Does Yoga Improve Posture? 5 Poses That'll Help You Sit Up A Little Straighter
From slouching all day long at a desk job, to hunching over your phone with a perpetually strained neck, proper posture is definitely a rare thing to come by these days. TBH, at one point, I felt like I literally was taking two inches off my height because of my annoying habit of slouching. But after I started hitting up vinyasa classes on the reg, I noticed myself becoming much more aware of my rounded shoulders and slumped back, which made me wonder, does yoga improve your posture?
Poor posture might seem like a trivial thing to worry about, but it's not something that'll just take an inch or two off your height. Habitual slouching over time can lead to more serious health issues like muscle strain, disk problems, and joint pain.
So, before you let it get to a debilitating point, allow the power of yoga to straighten up your spine ASAP. And, look, I'm not saying that signing up for a single class at your local studio is automatically going to reverse your tendency to slouch. But, yoga is all about bringing more awareness into the mind and body, and becoming aware of when you're habitually hunching over is an important first step in correcting your posture overall.
By including a few of these yoga poses into your everyday routine, you'll be on the road to standing tall and proud in no time.
1Mountain Pose (Tadasana)
Mountain pose is the ultimate spine-straightener because it literally teaches you the correct way to stand. That might seem absurd, but honestly, when people walk into a yoga class and do this pose as instructed, they realize that they haven't actually stood up tall and straight in a long time.
As you stand in mountain pose, be sure to tuck your tailbone slightly, and let your shoulder blades slide down your back. Pretend there's an imaginary string attached to the top of your head that's drawing your entire body upward, making your posture is as pristine as possible.
2Tree Pose (Vriksasana)
Maintaining focus and proper posture in tree pose is what's required to maintain your balance, so you're basically forced to keep your spine super straight for this bad boy.
Keep your chest open in this pose and, with your hands in prayer position, press your thumbs into your heart space to feel a deep connection to your inner self.
Find a non-moving object to focus on to help you maintain balance, and continue to envision that imaginary string attached to the crown of your head. Breathe deeply, and feel your spine elongating with each breath.
3Standing Forward Bend (Uttanasana)
Before you fold forward into this bend, make sure your spine is lengthened and your back is flat. This is a great way to instill proper posture, even though you won't technically be standing tall.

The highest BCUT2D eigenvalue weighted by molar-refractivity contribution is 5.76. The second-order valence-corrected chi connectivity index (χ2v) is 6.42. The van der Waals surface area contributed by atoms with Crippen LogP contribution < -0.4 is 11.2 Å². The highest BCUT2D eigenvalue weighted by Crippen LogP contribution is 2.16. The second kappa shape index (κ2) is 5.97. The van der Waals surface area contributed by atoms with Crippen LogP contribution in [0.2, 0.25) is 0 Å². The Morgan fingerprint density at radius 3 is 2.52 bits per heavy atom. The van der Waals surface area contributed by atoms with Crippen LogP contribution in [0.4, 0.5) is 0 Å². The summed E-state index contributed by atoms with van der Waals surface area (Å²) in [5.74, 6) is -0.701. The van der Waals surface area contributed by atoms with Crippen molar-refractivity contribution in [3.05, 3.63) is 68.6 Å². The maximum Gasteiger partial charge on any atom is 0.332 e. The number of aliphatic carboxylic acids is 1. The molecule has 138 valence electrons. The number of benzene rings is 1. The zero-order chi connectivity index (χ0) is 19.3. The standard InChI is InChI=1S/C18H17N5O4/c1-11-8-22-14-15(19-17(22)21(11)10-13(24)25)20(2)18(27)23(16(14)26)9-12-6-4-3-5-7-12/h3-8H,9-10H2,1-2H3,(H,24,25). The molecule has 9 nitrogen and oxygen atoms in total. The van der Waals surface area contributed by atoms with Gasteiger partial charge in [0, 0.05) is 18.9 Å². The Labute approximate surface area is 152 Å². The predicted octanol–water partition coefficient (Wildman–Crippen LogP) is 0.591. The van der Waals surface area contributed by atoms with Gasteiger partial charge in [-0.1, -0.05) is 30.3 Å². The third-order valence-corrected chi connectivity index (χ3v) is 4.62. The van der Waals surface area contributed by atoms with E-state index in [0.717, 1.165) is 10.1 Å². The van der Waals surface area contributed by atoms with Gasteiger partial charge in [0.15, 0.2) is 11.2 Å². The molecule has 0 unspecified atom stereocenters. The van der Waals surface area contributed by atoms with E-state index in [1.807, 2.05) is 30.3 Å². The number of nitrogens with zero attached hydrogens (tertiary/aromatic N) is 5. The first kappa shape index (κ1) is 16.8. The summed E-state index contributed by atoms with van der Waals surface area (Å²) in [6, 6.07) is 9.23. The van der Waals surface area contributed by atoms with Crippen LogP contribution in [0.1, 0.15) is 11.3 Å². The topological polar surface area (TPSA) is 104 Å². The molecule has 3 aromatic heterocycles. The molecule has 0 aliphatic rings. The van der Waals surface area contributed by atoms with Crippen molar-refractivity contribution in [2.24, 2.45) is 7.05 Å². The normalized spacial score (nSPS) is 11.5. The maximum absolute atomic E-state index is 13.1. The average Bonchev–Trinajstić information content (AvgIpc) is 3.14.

Keep in mind that, if you round your spine here, it might lead to strain in the lower back and sacrum, so lengthening and straightening the spine as much as possible is imperative for a comfortable, injury-free forward fold.
Bend your knees slightly if your hamstrings aren't ready for a deeper version of this asana, and maybe even rest your upper body on your thighs for a more relaxing and restorative version of the pose.
4Downward Facing Dog (Adho Mukha Svanasana)
A kickass downward facing dog requires strength, flexibility, and stability — all things that will help you establish that amazing posture you're striving for.
Make sure to spread your fingers wide in this asana so that you have a lot of surface area in your palms, and you won't be putting too much pressure on your wrists. Aim to get your heels to touch down as close as possible to your mat, but don't be discouraged if they're not there just yet.
Focus on drawing your navel inward toward your spine, which will really help lengthen your entire your body and promote good posture.
5Upward Facing Dog (Urdhva Mukha Svanasana)
Upward facing dog will strengthen your back and create lots of healthy space in your chest to reverse all the slouching and hunching you've grown accustomed to.
As you lift your upper body off the ground, draw your shoulders toward the back of the room, and direct your gaze upward, making sure this feels comfortable for your body.
If your neck and back are aching from scrolling through memes for hours on end ("tech neck" is real, people), this pose will do wonders to relieve the tension and direct your spine back to its normal, natural curves.
On your inhale, feel the strength and stability that your body is capable of maintaining. On your exhale, consider taking the backbend a bit deeper.